AC Milan's attempt to rejuvenate their struggling squad is admirable in theory, but futile in execution. Milan's problems will continue until the correct changes are made to the team.
It's been an up-and-down season for the Rossoneri so far, and the outlook doesn't seem to be getting any brighter. Serie A has been tightly contested, and, if they are looking to compete this season, Milan have dug themselves a large hole.
Gallinari's comments aren't cause for panic yet, but they certainly aren't reassuring for the Rossoneri or their fans. If the chairman is doubtful his own solution, albeit a temporary one, will work, it is a good indication that something else is wrong.
For the record, yes, they did win their first post-retreat game this past weekend. However, don't let that win get in the way of the big picture.
This Milan team is still massively troubled. Maybe I'm wrong, but no amount of training retreats, regardless of how long they last, will change that.
The Rossoneri, before Saturday's win over Genoa, had only two victories on the year. That is unacceptable for a team of Milan's caliber and pedigree.
When things are going wrong for a club, it seems everyone has the answers and knows who is mostly responsible for the problem. At Milan, everyone was looking at Massimiliano Allegri.
The coach has been at the center of discussion about Milan's failures, and fans have been calling for his head. No doubt he was under pressure before Saturday's match, but Allegri has been consistent in saying that he will not be leaving Milan.
The team at Allegri's disposal has been a shell of its former self this season. In spite of this, Allegri has tried to work with what he has been given, but things are obviously not working.
Don't get me wrong, I'm no fan of Allegri's as a coach. I just feel, though, that people are overlooking the quality of the team as well.
As has been the case since this summer, the losses of Zlatan Ibrahimovic and Thiago Silva are brought up as major contributing factors to Milan's poor form. Rightfully so, as they are two world-class players, but the time for excuses is over. Milan has to stop living in the past and move towards the future.
Allegri's tactics may not be working, but the team should also be held responsible during this trying time for Milan.
Allegri has done his best to combat these problems. He has urged that the team needs to play with confidence at every chance, and mixed and matched players with new formations to try and find something that works.
Allegri debuted a new a new system he had been tinkering with against Malaga in the Champions league. Milan brought its 3-4-3 formation to Genoa and picked up a victory that will silence some of the detractors.
Like I mentioned earlier, though, one game is not a rebirth for Milan. With the players that Milan has, I find myself doubting the success of this formation over the rest of this season. I'm not the only one shocked with the three-defender setup either. Gallinari (there he is again) chimed in and commented on his surprise with the new formation.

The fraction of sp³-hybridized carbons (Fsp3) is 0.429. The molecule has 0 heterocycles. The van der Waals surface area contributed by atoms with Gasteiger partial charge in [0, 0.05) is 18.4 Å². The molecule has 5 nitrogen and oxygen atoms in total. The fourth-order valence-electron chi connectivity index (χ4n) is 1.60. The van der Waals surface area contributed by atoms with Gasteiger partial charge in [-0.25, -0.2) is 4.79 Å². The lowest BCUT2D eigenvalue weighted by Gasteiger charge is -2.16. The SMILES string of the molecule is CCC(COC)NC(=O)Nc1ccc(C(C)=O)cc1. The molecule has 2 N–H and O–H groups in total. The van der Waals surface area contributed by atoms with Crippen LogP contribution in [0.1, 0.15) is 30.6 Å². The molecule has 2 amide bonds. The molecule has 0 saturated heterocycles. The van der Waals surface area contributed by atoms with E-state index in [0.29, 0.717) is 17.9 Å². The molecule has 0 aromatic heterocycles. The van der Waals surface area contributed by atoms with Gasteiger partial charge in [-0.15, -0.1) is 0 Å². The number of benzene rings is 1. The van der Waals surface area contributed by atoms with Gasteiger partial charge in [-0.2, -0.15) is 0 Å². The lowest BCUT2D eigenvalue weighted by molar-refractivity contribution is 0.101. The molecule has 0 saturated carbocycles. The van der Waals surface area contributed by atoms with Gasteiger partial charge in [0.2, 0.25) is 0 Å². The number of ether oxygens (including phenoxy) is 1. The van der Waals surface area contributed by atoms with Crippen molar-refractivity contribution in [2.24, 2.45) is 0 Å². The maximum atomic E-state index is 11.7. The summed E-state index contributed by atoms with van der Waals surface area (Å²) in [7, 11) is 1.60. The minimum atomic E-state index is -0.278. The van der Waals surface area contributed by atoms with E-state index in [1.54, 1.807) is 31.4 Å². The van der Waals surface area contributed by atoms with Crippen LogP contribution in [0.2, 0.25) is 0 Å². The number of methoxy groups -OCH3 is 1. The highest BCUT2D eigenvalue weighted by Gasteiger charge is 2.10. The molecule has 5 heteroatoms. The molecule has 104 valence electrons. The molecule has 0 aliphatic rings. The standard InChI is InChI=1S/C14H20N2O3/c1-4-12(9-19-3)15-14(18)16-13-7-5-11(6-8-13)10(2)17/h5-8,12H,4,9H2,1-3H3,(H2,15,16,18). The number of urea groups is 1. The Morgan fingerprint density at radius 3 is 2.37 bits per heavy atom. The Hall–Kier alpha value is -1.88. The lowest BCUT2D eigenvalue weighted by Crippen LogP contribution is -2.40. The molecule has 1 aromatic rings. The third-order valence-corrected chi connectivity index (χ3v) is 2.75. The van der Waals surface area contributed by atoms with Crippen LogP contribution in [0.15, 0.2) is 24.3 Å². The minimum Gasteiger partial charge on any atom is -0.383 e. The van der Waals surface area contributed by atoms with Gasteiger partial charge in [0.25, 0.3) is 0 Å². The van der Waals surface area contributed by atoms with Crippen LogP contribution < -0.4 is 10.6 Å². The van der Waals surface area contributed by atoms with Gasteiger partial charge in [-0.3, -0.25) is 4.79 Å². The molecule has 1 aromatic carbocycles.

If I'm wrong, I'll eat crow, but I don't think the Rossoneri have the quality to pull this off. A system that overloads the defense in the middle, with three defenders and a holding midfielder, can work in the Italian leagues.
In fact, the success of many lower-tier teams, such as Genoa under Gian Piero Gasperini, has come with utilizing similar types of systems. The difference between those teams and Milan, though, is that those teams are not looking to win.
Try and convince us otherwise all they want, those teams are just looking to secure near-top of the table finishes. At Milan, the expectation is to win, or at the very least qualify for Champions League. Everything else is a failure.
These new tactics worked for the game against Genoa, and they could work against Palermo this week as well, but both of those teams, regardless of how troubling they can be, should be beaten by Milan. The real test is whether these tactics will hold up against the stronger Italian teams like Napoli and Juventus.
Francesco Acerbi, Daniele Bonera, Mario Yepes, Phillipe Mexes, Ignazio Abate, Luca Antonini...do any of those names strike you as impenetrable? Not really, but they will have to be great to stand up against the likes of Juve or Napoli.
No combination of those players listed could convince me of being a formidable defense. Sorry, I just don't trust them. Don't worry, though, I didn't forget the offense. Save for El Shaarawy, the entire offense has been brutal.
Still, a win is a win. Give credit to Milan, and Allegri, for stepping up and delivering when the pressure was on. Now continue to do so for the rest of the season, and, maybe then we'll believe in the rejuvenation.
If Milan wants to even think about rejuvenation, then changes need to be made—both with the coaching and with the players.
No amount of training will fix that.